April 5, 2011
FOR IMMEDIATE RELEASE
Washington, DC—The Legal Services Corporation (LSC) today asked the House Appropriations Subcommittee for Commerce, Justice, Science, and Related Agencies to provide $516.5 million in Fiscal Year 2012 funding, with 94 percent of the budget request going to fund 136 nonprofit legal aid programs that provide civil legal assistance to low-income Americans.
“Federal funding for civil legal aid is critically important,” LSC President Jim Sandman said. “LSC is at the center of the nation’s access to justice efforts, and maintaining the progress we have made is linked directly to our funding.”
Mr. Sandman and Robert J. Grey, Jr., an LSC Board member, testified before the Subcommittee. Rep. Frank Wolf (R-Va.) is the Subcommittee Chairman; Rep. Chaka Fattah (D-Pa.) is the ranking member.
Last year, LSC-funded programs closed nearly 1 million cases, and their caseload reflected the impact of the recession and slow economic recovery. Foreclosure cases increased by 20 percent, unemployment cases rose by 10 percent and domestic violence cases grew by 5 percent. LSC-funded programs also closed more cases involving landlord-tenant disputes, bankruptcy and consumer-related matters.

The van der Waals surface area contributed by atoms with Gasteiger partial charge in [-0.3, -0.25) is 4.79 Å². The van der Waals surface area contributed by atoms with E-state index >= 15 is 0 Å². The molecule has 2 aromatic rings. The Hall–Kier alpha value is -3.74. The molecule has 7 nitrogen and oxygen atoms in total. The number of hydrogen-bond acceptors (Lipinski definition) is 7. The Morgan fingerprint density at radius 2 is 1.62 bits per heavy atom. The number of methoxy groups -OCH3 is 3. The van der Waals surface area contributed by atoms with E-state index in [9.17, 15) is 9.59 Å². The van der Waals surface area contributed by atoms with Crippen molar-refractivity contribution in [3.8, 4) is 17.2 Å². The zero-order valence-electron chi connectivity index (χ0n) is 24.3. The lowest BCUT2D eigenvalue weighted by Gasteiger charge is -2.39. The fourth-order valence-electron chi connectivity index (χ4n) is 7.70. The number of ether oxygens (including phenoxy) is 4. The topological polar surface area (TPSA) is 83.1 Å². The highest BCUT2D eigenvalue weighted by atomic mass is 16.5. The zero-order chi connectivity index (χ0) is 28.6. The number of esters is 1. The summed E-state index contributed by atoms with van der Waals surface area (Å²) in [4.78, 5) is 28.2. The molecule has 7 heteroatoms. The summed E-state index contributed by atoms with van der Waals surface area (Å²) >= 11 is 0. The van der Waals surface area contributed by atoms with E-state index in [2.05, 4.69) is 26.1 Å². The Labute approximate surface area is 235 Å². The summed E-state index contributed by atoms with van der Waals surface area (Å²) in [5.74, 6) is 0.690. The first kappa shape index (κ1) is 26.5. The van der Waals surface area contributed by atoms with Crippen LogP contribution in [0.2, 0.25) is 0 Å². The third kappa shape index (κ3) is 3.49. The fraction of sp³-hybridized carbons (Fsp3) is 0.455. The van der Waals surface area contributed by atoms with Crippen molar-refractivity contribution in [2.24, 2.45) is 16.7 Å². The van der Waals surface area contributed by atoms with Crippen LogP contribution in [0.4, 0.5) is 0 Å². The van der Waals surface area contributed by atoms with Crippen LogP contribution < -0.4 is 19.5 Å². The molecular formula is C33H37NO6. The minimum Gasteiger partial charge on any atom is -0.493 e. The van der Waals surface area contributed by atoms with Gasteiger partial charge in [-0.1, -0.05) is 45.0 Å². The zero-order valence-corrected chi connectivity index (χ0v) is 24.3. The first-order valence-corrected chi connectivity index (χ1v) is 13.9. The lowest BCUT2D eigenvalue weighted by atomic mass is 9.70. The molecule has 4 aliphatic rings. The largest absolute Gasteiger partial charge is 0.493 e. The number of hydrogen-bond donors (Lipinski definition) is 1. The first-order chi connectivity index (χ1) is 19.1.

Many LSC programs are stretched thin, in part because their non-federal funding sources have been essentially flat or declining in recent years. Interest on Lawyers’ Trust Accounts has declined from 12.7 percent of total funding in 2008 to 7 percent in 2010. State and local grants and United Way contributions also have declined.
“These are hard times for low-income Americans,” LSC President Sandman said. “Requests for assistance are increasing, and the poverty population is growing.”
In addition to providing $484.9 million for grants to provide civil legal assistance, the Corporation’s Fiscal Year 2012 budget request proposes $6.8 million for technology grants that improve access to legal assistance and self-help guides; $1 million for student loan repayment assistance to legal aid lawyers; $19.5 million for management and grants oversight, and $4.35 million for the Office of Inspector General.
In its Fiscal Year 2012 budget proposal, the White House requested $450 million for LSC, with $420 million going to basic field grants for the delivery of civil legal assistance.
LSC is the nation’s single-largest funder of civil legal assistance to low-income Americans. Established by Congress in 1974, LSC operates as an independent 501(c)(3) nonprofit corporation to provide for equal access to justice and to ensure the provision of high-quality legal assistance to low-income Americans.